Monday 26 August 2019

An array of New snakes from India have been described - via Herp Digest

By Josh Davis, Natural History Museum at South Kensington, U.K Science News First published  8/16/2019

India has an impressive diversity of reptiles, with over 600 species recorded to date. But snakes and lizards remain poorly studied there, and new species are continually being described. 

Deepak Veerappan, Marie Curie Post-Doctoral Fellow at the Museum, specialises in south Asian reptiles. He has recently been involved in a host of papers describing three new species, a new genus and a new subfamily of snakes from across India.

Deepak has helped to describe the first new species of pit viper from India in 70 years, found in the northeastern province of Arunachal Pradesh, which borders Bhutan and Tibet.

Deepak was drafted in thanks to his specialised skillset. 'My colleagues needed help with a couple of things,' he says. 'One of these was inverting the hemipenis from a preserved specimen. This is a difficult task, and I have become quite good at it.’

Most male lizards and snakes possess what is known as a hemipenis. This is the organ roughly analogous to the penis in mammals, except it is formed of two branches and works in a slightly different way.

'Relatively speaking, the study of hemipenis morphology is only very recent,' explains Deepak. 'Studies began in the 1960s when people actually started to understand what it was. But later in that decade, it was realised that there are some groups of reptiles in which the characteristics of the hemipenis are important.

'When people started looking in more detail, it turned out that in some cases you can even use the hemipenis to identify individual species.’

Trimeresurus arunachalensis is the first new species of pit viper from India to have been described in 70 years. 

For different species of pit vipers, the shape and structure of the hemipenis is highly distinctive. To get a good look at it, the organ has to be inverted from the snake. While this is fairly straightforward in recently dead snakes, in preserved specimens it gets a bit trickier. This is where Deepak's skills came in.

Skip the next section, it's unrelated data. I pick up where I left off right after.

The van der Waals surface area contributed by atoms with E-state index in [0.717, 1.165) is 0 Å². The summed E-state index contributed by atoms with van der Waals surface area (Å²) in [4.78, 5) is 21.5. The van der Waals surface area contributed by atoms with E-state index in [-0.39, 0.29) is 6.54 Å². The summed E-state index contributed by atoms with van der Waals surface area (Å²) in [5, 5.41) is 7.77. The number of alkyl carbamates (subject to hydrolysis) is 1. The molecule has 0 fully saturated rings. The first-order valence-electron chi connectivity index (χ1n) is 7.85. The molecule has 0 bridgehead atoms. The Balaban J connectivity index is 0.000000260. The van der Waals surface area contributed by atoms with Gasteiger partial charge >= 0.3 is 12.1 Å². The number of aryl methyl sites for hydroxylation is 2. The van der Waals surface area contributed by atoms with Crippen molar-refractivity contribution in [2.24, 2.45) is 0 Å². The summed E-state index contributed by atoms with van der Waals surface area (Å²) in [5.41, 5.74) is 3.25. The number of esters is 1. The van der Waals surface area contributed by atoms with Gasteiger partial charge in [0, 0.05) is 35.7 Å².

When compared to its closest relative - the new species' hemipenis was distinctive in that it was unforked and remarkably smooth.

T. arunachalensis lives on the ground and not in trees, and looks unlike any other pit viper in the region. These factors combined suggested that this animal was new to science. 

The species is only known from a single specimen, so DNA sequencing was needed to confirm the finding. 

Deepak and his colleagues have also named a new species of slender snake from the Eastern Ghats.
'We have also described a new species of vine snake from eastern and central India,' says Deepak. 'My colleague in India found the first specimen around nine years ago, but since then he has surveyed a lot in the same area and has found only three more individuals.’

The species belongs to a group that is fairly well known, making the discovery even more surprising.

Despite only having a few specimens to go on, to the researchers saw it was clear that it is a new species, now named Ahaetulla laudankia. It has distinctive colouration, pattern of scales and DNA analysis. The snake is a rich chestnut brown on its belly, and it has black speckles running all over its body. 

Found in the Eastern Ghats, Ahaetulla laudankia is distinguished by its distinct colouration.

It is also unlikely to be the only new species of vine snake. 'There are definitely more new species hidden within this group of snakes,' Deepak says. 'But it is difficult for many people to come to collections such as the Museum and check.